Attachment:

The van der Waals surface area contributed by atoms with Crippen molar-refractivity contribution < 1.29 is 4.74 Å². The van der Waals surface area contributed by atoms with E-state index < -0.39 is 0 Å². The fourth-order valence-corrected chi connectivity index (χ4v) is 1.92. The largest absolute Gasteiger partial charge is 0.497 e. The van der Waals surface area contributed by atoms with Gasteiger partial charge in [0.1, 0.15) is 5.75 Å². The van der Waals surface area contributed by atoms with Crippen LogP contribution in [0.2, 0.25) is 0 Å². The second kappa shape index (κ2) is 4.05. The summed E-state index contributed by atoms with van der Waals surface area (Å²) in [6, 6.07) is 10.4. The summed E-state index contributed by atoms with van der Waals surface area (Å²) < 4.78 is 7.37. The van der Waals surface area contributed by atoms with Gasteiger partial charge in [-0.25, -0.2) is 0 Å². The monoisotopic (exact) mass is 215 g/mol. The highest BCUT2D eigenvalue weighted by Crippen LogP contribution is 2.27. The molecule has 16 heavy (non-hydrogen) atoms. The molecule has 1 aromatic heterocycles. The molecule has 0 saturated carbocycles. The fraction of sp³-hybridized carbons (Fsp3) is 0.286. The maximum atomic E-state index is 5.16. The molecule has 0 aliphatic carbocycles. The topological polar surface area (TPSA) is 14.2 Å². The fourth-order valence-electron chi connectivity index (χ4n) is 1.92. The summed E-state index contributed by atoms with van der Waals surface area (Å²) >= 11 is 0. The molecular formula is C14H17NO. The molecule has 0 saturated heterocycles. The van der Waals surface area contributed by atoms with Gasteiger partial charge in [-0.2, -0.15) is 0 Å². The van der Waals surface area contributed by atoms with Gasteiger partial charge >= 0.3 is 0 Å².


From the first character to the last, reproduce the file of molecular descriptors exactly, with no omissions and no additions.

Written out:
The van der Waals surface area contributed by atoms with Crippen molar-refractivity contribution < 1.29 is 4.74 Å². The van der Waals surface area contributed by atoms with E-state index < -0.39 is 0 Å². The fourth-order valence-corrected chi connectivity index (χ4v) is 1.92. The largest absolute Gasteiger partial charge is 0.497 e. The van der Waals surface area contributed by atoms with Gasteiger partial charge in [0.1, 0.15) is 5.75 Å². The van der Waals surface area contributed by atoms with Crippen LogP contribution in [0.2, 0.25) is 0 Å². The second kappa shape index (κ2) is 4.05. The summed E-state index contributed by atoms with van der Waals surface area (Å²) in [6, 6.07) is 10.4. The summed E-state index contributed by atoms with van der Waals surface area (Å²) < 4.78 is 7.37. The van der Waals surface area contributed by atoms with Gasteiger partial charge in [-0.25, -0.2) is 0 Å². The monoisotopic (exact) mass is 215 g/mol. The highest BCUT2D eigenvalue weighted by Crippen LogP contribution is 2.27. The molecule has 16 heavy (non-hydrogen) atoms. The molecule has 1 aromatic heterocycles. The molecule has 0 saturated carbocycles. The fraction of sp³-hybridized carbons (Fsp3) is 0.286. The maximum atomic E-state index is 5.16. The molecule has 0 aliphatic carbocycles. The topological polar surface area (TPSA) is 14.2 Å². The fourth-order valence-electron chi connectivity index (χ4n) is 1.92. The summed E-state index contributed by atoms with van der Waals surface area (Å²) >= 11 is 0. The molecular formula is C14H17NO. The molecule has 0 saturated heterocycles. The van der Waals surface area contributed by atoms with Gasteiger partial charge in [-0.2, -0.15) is 0 Å². The van der Waals surface area contributed by atoms with Gasteiger partial charge >= 0.3 is 0 Å².